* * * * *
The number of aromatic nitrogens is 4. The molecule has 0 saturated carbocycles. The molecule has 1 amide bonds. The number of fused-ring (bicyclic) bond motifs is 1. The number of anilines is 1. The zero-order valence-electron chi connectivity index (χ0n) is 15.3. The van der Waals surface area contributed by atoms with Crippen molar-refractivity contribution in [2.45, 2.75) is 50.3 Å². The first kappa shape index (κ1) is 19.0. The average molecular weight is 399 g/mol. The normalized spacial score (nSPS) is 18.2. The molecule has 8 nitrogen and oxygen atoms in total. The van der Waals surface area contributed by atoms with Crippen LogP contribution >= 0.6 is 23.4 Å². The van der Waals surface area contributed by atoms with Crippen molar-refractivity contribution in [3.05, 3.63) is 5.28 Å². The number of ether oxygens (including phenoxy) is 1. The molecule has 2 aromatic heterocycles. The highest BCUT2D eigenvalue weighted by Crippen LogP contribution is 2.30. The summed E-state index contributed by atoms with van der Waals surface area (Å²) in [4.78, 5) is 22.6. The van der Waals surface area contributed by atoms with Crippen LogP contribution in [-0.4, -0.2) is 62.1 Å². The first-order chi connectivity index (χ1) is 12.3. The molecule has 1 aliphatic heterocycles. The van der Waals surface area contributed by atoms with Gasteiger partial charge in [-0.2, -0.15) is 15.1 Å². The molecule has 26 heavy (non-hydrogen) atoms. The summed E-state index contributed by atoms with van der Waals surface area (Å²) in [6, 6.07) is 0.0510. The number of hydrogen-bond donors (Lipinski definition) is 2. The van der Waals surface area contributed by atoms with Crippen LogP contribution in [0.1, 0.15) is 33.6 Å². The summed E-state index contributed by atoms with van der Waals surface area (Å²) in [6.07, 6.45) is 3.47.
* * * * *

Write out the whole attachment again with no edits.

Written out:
The number of aromatic nitrogens is 4. The molecule has 0 saturated carbocycles. The molecule has 1 amide bonds. The number of fused-ring (bicyclic) bond motifs is 1. The number of anilines is 1. The zero-order valence-electron chi connectivity index (χ0n) is 15.3. The van der Waals surface area contributed by atoms with Crippen molar-refractivity contribution in [2.45, 2.75) is 50.3 Å². The first kappa shape index (κ1) is 19.0. The average molecular weight is 399 g/mol. The normalized spacial score (nSPS) is 18.2. The molecule has 8 nitrogen and oxygen atoms in total. The van der Waals surface area contributed by atoms with Crippen LogP contribution >= 0.6 is 23.4 Å². The van der Waals surface area contributed by atoms with Crippen molar-refractivity contribution in [3.05, 3.63) is 5.28 Å². The number of ether oxygens (including phenoxy) is 1. The molecule has 2 aromatic heterocycles. The highest BCUT2D eigenvalue weighted by Crippen LogP contribution is 2.30. The summed E-state index contributed by atoms with van der Waals surface area (Å²) in [4.78, 5) is 22.6. The van der Waals surface area contributed by atoms with Crippen LogP contribution in [-0.4, -0.2) is 62.1 Å². The first-order chi connectivity index (χ1) is 12.3. The molecule has 1 aliphatic heterocycles. The van der Waals surface area contributed by atoms with Gasteiger partial charge in [-0.2, -0.15) is 15.1 Å². The molecule has 26 heavy (non-hydrogen) atoms. The summed E-state index contributed by atoms with van der Waals surface area (Å²) in [6, 6.07) is 0.0510. The number of hydrogen-bond donors (Lipinski definition) is 2. The van der Waals surface area contributed by atoms with Crippen LogP contribution in [0.1, 0.15) is 33.6 Å². The summed E-state index contributed by atoms with van der Waals surface area (Å²) in [6.07, 6.45) is 3.47.